Italy’s anti-doping authorities have hit Danilo di Luca with a two-year ban and fined the cyclist €280,000 as a result of his testing positive for CERA following two stages of last year’s Giro d’Italia.
Di Luca, who spent eight days last May in the race leader’s maglia rosa, which he had won in 2007, finished second in the race, 41 seconds behind Rabobank’s Denis Menchov, but details of his positive result were revealed in July, causing him to be provisionally suspended by the UCI.
The suspension could result in the final standings of the race being revised, which would see Liquigas rider Franco Pellizotti move up to second overall with Cervélo TestTeam’s Carlos Sastre moving up to third.
It’s not the first time that the rider, who last season raced for the LPR Brakes-Ballan team which has subsequently folded, has been suspended as a result of doping allegations.
In 2007, when he was riding for Liquigas-Bianchi, Di Luca was suspended for three months due to his links to Dr Carlos Santuccione, who that year received a lifetime ban from CONI for supplying performance-enhancing drugs to athletes. Santuccione was later named by Riccardo Riccò, who himself is due to return to the sport shortly following a 20-month ban for doping, as having supplied him with EPO.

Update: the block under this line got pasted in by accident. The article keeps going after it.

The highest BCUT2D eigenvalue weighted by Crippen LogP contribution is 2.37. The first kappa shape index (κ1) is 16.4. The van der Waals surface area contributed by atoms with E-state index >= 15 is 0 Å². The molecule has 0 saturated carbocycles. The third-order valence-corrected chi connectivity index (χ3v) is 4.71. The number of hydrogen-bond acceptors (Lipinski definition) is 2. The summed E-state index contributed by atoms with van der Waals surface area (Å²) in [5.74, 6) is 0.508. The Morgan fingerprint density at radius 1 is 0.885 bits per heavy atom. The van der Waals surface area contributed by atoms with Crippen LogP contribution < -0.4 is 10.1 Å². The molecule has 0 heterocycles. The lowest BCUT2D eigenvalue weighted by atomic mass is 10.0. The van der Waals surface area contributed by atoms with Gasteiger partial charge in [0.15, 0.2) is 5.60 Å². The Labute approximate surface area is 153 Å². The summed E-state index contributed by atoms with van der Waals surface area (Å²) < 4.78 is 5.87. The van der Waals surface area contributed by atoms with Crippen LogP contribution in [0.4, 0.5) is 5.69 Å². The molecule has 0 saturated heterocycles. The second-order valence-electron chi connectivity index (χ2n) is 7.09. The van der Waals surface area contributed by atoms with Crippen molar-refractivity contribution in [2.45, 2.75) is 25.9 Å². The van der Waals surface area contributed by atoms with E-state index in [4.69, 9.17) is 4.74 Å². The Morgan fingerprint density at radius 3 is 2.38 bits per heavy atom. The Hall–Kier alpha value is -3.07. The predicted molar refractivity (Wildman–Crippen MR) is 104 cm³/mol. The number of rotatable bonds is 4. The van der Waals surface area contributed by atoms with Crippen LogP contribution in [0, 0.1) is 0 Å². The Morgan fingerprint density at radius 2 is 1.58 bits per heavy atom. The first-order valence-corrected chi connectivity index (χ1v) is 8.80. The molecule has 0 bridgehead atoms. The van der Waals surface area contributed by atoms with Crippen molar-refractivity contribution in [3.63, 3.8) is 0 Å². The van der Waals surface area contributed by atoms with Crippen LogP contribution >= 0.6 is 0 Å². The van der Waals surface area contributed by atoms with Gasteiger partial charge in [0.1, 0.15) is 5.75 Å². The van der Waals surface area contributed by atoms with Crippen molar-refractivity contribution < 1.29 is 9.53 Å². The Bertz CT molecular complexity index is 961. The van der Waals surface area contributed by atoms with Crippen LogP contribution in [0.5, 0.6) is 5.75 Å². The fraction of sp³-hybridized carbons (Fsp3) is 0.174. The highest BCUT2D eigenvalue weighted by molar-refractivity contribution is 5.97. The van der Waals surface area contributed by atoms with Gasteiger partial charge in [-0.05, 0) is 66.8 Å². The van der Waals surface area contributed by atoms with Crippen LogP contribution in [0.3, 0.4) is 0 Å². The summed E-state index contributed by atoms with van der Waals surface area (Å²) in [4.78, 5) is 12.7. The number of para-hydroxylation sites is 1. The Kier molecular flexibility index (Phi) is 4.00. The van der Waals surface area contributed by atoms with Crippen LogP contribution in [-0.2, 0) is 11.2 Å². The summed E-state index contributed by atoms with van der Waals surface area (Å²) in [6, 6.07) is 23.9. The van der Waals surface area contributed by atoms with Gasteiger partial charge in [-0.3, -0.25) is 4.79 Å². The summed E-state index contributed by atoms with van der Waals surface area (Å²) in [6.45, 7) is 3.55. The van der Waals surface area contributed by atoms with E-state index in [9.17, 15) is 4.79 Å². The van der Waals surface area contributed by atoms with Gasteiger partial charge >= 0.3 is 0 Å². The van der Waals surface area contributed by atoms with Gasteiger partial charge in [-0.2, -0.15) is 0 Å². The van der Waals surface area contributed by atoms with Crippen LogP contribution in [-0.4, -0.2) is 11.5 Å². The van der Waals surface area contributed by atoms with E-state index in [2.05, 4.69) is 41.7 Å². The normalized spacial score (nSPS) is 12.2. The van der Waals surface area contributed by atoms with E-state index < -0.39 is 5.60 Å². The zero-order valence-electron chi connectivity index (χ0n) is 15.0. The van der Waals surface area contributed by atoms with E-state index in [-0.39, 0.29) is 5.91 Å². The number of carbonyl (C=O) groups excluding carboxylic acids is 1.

During the same year, CONI, the Italian Olympic committee, questioned anomalies in his hormone levels at the time of his Giro d’Italia victory, suggesting that those could have been caused by the presence of masking agents, although that case was never proved.
Di Luca, who is also required to pay the costs associated with the testing of his samples, has announced that he intends to appeal his ban, which is due to continue to July 2011, to the Court of Arbitration for Sport.
Born in Scotland, Simon moved to London aged seven and now lives in the Oxfordshire Cotswolds with his miniature schnauzer, Elodie. He fell in love with cycling one Saturday morning in 1994 while living in Italy when Milan-San Remo went past his front door. A daily cycle commuter in London back before riding to work started to boom, he's been news editor at road.cc since 2009. Handily for work, he speaks French and Italian. He doesn't get to ride his Colnago as often as he'd like, and freely admits he's much more adept at cooking than fettling with bikes.